With an estimated 300 million daily participants on Zoom alone, video conferencing has changed the way we communicate around the world. While video conferencing helps us to stay employed and connected, it is also the source of what is now commonly referred to as “Zoom Fatigue” or video chat-induced stress and exhaustion. A peer-reviewed study from Stanford University released last month has identified four main culprits and suspected underlying causes: excessive close-up eye contact, the strangeness of seeing yourself in real time, less mobility and movement, and more effort required to send and receive nonverbal cues.
Given the very recent nature of this psychological (and optical) stressor, there is still a lot to be studied and revealed. In addition to the difficulty of connecting with others at a distance, video conferencing also forces us to confront how we view ourselves; the experience can be awkward and not very enjoyable. The talking-head focus of the video camera may not add ten pounds, but there are a few cognitive processes going on behind the scenes that may help explain why we feel so drained following the virtual meetings.
Lack of direct eye contact
The Stanford study cites close-up eye contact as a cause of exhaustion. However, there is also strong evidence that eye contact can enhance connections, including faster responses, improved likability between people, and more. These processes are not actually possible over video, where you cannot give and receive eye contact simultaneously.
On a video between two participants, the eyes must be directed at the camera to maintain “eye contact,” not the individual, or else it appears that the speaker is gazing into space. During conferences with three or more people, establishing a mutual gaze is even further muddled. The neural reward systems that result from authentic in-person interactions are therefore compromised, as well as reaching the full potential of positive connection.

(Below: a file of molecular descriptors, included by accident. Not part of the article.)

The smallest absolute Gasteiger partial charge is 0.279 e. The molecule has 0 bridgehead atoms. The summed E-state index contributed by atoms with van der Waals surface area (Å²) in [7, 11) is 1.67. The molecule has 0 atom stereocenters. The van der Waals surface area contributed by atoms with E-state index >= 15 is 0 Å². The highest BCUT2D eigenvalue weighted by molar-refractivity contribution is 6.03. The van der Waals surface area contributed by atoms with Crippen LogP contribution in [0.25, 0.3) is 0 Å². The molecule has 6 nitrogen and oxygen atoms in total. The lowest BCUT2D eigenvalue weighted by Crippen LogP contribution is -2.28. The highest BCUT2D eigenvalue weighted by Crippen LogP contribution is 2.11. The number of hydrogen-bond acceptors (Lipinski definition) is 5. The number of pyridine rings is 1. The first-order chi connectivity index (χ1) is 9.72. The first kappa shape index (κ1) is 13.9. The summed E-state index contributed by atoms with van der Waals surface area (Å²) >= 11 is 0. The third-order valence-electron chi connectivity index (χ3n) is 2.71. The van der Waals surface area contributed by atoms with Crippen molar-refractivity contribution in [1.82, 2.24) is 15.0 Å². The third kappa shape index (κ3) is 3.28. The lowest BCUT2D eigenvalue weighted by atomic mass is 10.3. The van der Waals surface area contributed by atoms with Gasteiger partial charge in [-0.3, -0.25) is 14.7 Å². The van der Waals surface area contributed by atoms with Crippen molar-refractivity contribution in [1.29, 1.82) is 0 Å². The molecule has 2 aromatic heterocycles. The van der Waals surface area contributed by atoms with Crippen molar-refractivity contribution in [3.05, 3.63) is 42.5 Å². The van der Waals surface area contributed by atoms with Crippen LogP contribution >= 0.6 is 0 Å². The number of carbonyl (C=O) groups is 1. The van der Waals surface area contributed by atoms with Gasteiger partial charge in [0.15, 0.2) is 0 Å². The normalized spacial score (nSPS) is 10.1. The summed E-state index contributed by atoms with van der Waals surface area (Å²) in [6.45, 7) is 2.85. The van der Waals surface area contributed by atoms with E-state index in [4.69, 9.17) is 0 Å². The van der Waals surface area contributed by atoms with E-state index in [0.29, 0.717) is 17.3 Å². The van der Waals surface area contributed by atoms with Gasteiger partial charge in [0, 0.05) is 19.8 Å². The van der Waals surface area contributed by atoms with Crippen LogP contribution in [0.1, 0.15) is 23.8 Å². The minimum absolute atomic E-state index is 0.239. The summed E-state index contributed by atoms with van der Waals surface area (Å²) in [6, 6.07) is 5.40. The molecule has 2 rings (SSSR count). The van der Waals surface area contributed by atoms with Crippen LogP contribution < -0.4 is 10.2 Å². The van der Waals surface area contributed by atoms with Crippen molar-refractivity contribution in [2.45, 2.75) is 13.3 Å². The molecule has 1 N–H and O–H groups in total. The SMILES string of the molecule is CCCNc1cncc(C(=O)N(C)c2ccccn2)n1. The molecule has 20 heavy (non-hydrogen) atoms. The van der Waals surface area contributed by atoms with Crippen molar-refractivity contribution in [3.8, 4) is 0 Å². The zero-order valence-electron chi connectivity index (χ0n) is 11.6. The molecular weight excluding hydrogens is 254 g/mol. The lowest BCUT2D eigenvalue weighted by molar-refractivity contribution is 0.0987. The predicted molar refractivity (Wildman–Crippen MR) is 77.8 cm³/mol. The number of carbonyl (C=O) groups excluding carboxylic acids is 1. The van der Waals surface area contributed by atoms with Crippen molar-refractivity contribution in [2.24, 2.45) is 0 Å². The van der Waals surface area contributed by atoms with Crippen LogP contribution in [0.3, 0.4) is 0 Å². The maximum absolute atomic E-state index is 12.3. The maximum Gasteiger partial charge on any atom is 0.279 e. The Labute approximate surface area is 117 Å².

Seeing ourselves is akin to hearing ourselves
The Stanford research demonstrates the artificial nature of watching yourself perform daily tasks. We can also compare this to the universal phenomenon of “voice confrontation,” or not liking the sound of your own voice when heard on a recording. Indeed when we speak, the eardrum vibrates against small bones in the ear, internally transferring vocal sound through them. Simultaneously, we are receiving sound transferred to our external ears by air conduction, which delivers deeper low frequency vibrations. That is why your voice does typically sound higher and different on a recording (how your voice actually sounds to others).
Similarly, during daily life, our sensations, emotions, and cognitions subjectively alter our experience of ourselves, compared to what is observed externally by those around us. Existing memory representations also interfere with our ability to correctly assess our current appearance. Just as hearing ourselves speak at a higher pitch can elicit a negative reaction (because we think we know what our voices are supposed to sound like), watching ourselves on a screen in real time often contrasts the mental image we hold of ourselves, resulting in a tiring dissonance. Research suggests that people make real-time modifications to preserve the integrity of their voices. This can also apply to how we view ourselves, and exert effort to modify our body language and mannerisms to fit our specific self-image.